Wednesday, December 21, 2016

Snobbish book dealers

This wasn't like the other book fairs we'd been to and not just because of the books. The dealers behaved differently. The usual banter was missing. They were less accessible and friendly. They even dressed better. Often, they seemed to size you up to guess at your bank balance before they would even answer a question about something they had on display.
Lawrence and Nancy Goldstone, Used and Rare

Nancy Goldstone
Lawrence Goldstone
What Lawrence and Nancy Goldstone are describing in the above excerpt from their book Used and Rare is their visit to the New York Antiquarian Book Fair in 1996. They had been to other book fairs, but this one had a different atmosphere. They felt that they, with their modest bank account, weren't really welcome.

I mentioned in my review of this book last week that they didn't feel welcome in some used bookshops either. In one they were denied access to the rare book room each time they asked. The first time they were told the woman in charge of the room wasn't available. On other visits when that woman was at her desk, apparently doing nothing, she had ready excuses as to why they could not enter. Once she said she was about to leave for lunch, although the Goldstones remained in the shop looking at less rare books and the woman never left her desk.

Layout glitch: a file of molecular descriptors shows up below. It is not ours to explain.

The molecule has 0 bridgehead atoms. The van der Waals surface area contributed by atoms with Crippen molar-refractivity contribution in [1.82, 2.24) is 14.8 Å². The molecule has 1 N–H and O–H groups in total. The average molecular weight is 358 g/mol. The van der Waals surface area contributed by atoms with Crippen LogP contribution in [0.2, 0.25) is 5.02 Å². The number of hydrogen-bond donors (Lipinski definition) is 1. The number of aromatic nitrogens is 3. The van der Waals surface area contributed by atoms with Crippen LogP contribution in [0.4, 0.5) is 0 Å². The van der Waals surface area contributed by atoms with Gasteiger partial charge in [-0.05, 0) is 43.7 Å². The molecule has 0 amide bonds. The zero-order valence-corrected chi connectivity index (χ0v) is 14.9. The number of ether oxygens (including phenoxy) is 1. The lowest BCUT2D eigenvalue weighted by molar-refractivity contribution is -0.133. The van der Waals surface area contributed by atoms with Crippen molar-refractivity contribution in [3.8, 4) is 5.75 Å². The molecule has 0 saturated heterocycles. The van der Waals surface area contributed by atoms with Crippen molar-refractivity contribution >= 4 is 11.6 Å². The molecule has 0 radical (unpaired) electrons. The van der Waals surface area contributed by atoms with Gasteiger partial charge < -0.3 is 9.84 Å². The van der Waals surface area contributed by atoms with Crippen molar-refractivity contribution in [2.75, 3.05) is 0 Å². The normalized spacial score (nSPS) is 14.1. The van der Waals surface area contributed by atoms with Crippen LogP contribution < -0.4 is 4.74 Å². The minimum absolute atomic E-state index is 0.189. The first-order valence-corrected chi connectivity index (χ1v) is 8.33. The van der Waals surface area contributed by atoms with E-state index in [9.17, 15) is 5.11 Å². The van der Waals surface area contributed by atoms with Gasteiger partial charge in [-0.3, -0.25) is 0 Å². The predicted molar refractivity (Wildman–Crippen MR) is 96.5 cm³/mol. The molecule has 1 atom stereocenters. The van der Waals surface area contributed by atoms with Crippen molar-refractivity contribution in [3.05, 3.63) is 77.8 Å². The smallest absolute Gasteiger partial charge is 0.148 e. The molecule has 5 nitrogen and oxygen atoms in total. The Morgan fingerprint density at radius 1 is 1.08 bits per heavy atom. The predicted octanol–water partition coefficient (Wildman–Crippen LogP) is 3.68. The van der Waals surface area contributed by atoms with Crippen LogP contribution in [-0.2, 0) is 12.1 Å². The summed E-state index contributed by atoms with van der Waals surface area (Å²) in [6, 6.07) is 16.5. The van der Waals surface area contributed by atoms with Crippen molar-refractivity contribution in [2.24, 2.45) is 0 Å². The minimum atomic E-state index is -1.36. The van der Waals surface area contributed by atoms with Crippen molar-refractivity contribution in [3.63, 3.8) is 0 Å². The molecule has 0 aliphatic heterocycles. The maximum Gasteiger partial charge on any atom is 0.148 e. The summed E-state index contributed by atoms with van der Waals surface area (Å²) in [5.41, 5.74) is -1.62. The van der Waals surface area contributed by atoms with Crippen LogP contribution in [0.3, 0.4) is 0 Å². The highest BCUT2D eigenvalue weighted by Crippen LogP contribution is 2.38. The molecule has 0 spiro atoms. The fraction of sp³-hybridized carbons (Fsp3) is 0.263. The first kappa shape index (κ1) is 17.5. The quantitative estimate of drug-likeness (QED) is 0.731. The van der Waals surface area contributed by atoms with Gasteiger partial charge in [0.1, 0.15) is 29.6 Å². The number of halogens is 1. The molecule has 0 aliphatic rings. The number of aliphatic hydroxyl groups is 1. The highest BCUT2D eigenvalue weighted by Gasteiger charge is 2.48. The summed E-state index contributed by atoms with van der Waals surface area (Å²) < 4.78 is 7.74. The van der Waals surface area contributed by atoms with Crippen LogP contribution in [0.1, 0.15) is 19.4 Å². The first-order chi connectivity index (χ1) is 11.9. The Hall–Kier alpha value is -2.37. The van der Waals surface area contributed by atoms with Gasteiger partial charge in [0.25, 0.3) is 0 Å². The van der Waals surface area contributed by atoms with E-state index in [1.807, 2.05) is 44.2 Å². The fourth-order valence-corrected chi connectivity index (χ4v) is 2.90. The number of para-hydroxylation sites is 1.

Caution by dealers in rare books makes sense, even if rudeness does not. Valuable rare books lose value the more they are handled. When I sold my first-edition copy of Sue Grafton's A Is for Alibi a few years ago, the dealer who bought it told me he would have paid much more if the book and especially the dust jacket had been in better condition. Why, he wondered, had I loaned it out to friends? But who knew back then what the book would be worth today?

When I attend the Florida Antiquarian Book Fair each March, I notice the most valuable books are kept behind glass so they won't be handled by everyone who comes along with an interest in seeing them but no interest in spending the thousands of dollars necessary to purchase them. People like me, in other words.

The snobbishness the Goldstones encountered may even be understandable up to a point. Relatively few people spend big money for rare books, and most of these people are just interested in certain books by certain authors. They probably would never ask to just look around the rare book room as the Goldstones did. Thus the woman guarding the door knew the couple were not serious buyers, so why allow them in?

Yet as the Goldstones wandered deeper and deeper into the book world, they found themselves spending more and more money on books. It might have been smarter if some of those dealers had treated them less like tourists and more like potential customers. And if they knew the couple would one day write a book about them, perhaps they would have.

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